How do I get my kids to brush and floss?
I’m a dentist AND a Dad. I understand how hard it is to get your kids to brush their teeth regularly. However, I can’t stress enough how important it is for you to keep trying.
My kids are all professional hygienists!
I think there is this crazy – yes, crazy! – idea that the children of dentists are all really good at brushing and flossing all the time. Let me be the first to dispel that myth!
My girls were ok. They were pretty easy. At least willing to brush and floss when I told them to. And more able to keep their mouths open and cooperate when I was still doing it for them as young children.
But my boys were always hard. I’d just say to them, “look, we are going to do this the easy way or the hard way. But we ARE going to do it!” And it didn’t take long for them to learn that the easy way is better. But I did have to do it the hard way a few times. And sometimes remind them of it when they forgot why the easy way is easier.
That might be too much for some people but a firm rule is good for kids. And be ready to follow through with what you’ve said.
For some, it might be that they only get to read one book instead of two books before bed that night if they don’t brush their teeth. Or maybe that they can have their favorite mid morning snack in an hour if they do a good job brushing their teeth after breakfast. There are a lot of ideas out there about how to encourage good oral hygiene in young kids.
The Tools of the Trade
My kids have electric toothbrushes. On some nights I hear it turn on and then 10 seconds later they are on their way out of the bathroom! That usually gets them a loud, “back in there and do it right this time!” shout from me.
But if they are doing it twice a day that’s at least something. And an electric toothbrush really does an incredible job. Way better than a manual one could do, even if the kids aren’t trying really hard.
Flossing daily is important as well. This one is sometimes much harder. But these days, even if they don’t quite have the skills to floss, there are a lot of tools that you can use to make it easier. The floss holders or even those disposable single use flossers might be just the trick you need to make it work for you and your kids.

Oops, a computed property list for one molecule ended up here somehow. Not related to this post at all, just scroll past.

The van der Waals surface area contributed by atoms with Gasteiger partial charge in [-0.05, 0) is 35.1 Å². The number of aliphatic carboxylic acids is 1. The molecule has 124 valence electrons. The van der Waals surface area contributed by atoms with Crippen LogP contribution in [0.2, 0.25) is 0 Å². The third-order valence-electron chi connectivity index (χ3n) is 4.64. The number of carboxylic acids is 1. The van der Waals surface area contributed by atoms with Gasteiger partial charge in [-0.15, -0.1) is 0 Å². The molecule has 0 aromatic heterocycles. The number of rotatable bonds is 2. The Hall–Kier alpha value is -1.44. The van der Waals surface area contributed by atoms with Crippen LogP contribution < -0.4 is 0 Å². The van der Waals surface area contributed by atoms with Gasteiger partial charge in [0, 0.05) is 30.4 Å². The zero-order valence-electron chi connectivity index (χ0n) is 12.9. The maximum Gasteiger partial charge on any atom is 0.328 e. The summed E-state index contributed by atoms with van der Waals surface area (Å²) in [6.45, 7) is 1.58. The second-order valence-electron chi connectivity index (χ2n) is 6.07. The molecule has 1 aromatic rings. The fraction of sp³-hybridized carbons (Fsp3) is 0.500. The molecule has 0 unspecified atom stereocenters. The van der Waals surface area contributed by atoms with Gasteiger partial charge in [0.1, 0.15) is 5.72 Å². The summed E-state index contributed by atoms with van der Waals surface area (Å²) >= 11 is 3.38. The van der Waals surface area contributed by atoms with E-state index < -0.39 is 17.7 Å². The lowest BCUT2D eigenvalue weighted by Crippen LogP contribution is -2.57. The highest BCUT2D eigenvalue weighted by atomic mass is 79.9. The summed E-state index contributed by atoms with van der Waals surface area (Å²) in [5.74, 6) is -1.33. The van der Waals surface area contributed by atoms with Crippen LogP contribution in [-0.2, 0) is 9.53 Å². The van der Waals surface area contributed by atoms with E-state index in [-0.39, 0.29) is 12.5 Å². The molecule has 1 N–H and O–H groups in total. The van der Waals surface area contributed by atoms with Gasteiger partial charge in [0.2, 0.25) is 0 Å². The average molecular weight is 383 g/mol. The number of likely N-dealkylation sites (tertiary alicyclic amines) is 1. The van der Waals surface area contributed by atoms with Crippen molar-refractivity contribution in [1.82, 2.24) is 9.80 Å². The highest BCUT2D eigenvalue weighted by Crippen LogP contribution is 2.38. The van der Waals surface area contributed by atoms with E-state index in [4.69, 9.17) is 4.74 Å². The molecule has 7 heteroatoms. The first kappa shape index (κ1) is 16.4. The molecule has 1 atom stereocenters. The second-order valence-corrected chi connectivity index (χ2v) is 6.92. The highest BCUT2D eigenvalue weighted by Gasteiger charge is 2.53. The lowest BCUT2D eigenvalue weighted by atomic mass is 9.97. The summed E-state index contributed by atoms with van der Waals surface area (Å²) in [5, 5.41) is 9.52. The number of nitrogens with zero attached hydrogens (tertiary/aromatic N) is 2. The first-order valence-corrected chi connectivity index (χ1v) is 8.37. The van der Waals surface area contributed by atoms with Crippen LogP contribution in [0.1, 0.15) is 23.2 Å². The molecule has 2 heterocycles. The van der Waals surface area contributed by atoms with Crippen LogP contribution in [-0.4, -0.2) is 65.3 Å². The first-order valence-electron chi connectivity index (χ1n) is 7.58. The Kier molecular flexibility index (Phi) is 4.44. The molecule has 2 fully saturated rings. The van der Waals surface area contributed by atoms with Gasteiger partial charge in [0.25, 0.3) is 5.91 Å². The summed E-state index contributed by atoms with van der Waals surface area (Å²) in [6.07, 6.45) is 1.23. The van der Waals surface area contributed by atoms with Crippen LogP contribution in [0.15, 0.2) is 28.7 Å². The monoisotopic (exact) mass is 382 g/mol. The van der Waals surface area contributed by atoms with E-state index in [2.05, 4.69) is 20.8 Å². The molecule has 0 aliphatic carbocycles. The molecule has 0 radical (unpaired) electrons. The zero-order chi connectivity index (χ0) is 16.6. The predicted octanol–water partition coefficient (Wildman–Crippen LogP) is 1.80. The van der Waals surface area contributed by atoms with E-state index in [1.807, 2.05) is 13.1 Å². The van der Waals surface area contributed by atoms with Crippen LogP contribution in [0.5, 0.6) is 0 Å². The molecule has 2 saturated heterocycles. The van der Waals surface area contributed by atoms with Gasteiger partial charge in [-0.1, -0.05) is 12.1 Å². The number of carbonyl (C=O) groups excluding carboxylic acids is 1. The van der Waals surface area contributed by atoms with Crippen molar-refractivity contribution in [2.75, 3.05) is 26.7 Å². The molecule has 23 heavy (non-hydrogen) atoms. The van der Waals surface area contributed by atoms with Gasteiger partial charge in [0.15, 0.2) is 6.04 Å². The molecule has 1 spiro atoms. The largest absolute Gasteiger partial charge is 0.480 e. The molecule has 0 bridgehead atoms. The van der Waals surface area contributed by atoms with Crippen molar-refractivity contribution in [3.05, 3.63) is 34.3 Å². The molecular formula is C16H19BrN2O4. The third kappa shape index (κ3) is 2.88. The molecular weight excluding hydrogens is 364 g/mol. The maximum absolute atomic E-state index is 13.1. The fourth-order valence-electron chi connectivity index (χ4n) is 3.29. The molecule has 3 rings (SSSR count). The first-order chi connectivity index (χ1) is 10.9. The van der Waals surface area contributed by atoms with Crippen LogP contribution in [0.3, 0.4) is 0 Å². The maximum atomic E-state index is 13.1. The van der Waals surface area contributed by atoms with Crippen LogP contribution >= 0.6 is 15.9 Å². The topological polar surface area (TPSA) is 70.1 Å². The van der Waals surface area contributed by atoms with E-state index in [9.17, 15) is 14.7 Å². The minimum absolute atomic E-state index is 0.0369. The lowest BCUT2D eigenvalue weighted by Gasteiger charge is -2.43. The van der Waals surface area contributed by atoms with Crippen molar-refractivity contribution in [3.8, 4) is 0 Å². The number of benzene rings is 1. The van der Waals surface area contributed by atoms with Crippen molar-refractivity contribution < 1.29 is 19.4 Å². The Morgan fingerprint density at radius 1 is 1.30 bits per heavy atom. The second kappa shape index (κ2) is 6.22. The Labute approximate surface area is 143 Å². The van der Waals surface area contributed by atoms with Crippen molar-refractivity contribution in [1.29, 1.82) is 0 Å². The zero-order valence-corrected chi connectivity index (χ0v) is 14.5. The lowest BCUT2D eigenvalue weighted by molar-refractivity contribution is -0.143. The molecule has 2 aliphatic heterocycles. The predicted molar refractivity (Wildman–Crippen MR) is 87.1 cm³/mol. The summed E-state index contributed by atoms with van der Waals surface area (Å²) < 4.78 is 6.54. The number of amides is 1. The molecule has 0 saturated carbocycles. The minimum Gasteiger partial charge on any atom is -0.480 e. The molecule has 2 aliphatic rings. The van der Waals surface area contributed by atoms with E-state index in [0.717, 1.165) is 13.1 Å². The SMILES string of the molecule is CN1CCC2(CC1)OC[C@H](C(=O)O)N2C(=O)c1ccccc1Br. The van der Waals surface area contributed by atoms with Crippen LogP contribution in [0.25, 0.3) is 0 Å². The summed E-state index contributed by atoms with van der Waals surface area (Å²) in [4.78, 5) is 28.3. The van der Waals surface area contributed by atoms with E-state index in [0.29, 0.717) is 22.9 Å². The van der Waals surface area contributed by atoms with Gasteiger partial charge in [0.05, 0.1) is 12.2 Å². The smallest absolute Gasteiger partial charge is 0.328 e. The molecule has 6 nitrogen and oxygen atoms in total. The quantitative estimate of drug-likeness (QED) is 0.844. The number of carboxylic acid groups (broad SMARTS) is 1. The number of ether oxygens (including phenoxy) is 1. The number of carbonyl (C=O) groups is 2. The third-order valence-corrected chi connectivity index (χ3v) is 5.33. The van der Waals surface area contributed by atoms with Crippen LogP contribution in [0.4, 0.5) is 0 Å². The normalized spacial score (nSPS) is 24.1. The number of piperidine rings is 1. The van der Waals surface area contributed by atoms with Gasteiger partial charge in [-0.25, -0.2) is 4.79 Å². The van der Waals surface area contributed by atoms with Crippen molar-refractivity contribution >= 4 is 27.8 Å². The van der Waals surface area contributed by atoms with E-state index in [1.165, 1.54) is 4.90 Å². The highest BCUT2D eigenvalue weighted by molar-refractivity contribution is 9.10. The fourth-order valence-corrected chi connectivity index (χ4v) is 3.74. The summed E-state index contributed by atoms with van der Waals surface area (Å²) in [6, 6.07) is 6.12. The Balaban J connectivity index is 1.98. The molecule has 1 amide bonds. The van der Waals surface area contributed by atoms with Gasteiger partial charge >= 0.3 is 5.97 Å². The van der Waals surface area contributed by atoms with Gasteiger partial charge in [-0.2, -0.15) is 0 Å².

What ages should they be brushing and flossing?
Then they should be brushing and flossing!
But really, do what you can for them no matter what their age is. If you have a baby with one tooth, then get those very soft, finger brushes and gently rub the tooth. Again, the important thing here is not just to get some of the plaque off of the tooth but to establish as early as possible that brushing is essential for health. And that it’s nothing to be scared of or worried about.
It’s good for kids under 6 to have their parents brush and floss for them since they don’t know how to do it themselves thoroughly enough to do a good job. Parents could do it one of the two times each day or both. Most kids under 6 don’t have the dexterity to floss well. And, as most of you know, they rarely have the desire to do a good job. So it’s up to you!
Success Can Be Yours!
There are a lot of stories of failure in home care but there are also stories of success for kids at home. We had a 13 year old in here yesterday that brushes her teeth twice a day and flosses daily. It was clear that she was doing a good job when she came in for her cleaning. Her teeth looked really, really good!
The bottom line is, that even if the brushing doesn’t always reach all the quadrants or lasts two full minutes – if you do it twice a day, consistently, then your kids will understand its importance and they will develop good habits.
Then, as they grow older, they will be better able to and more interested in caring for their oral health; which really benefits them in every other area of their lives.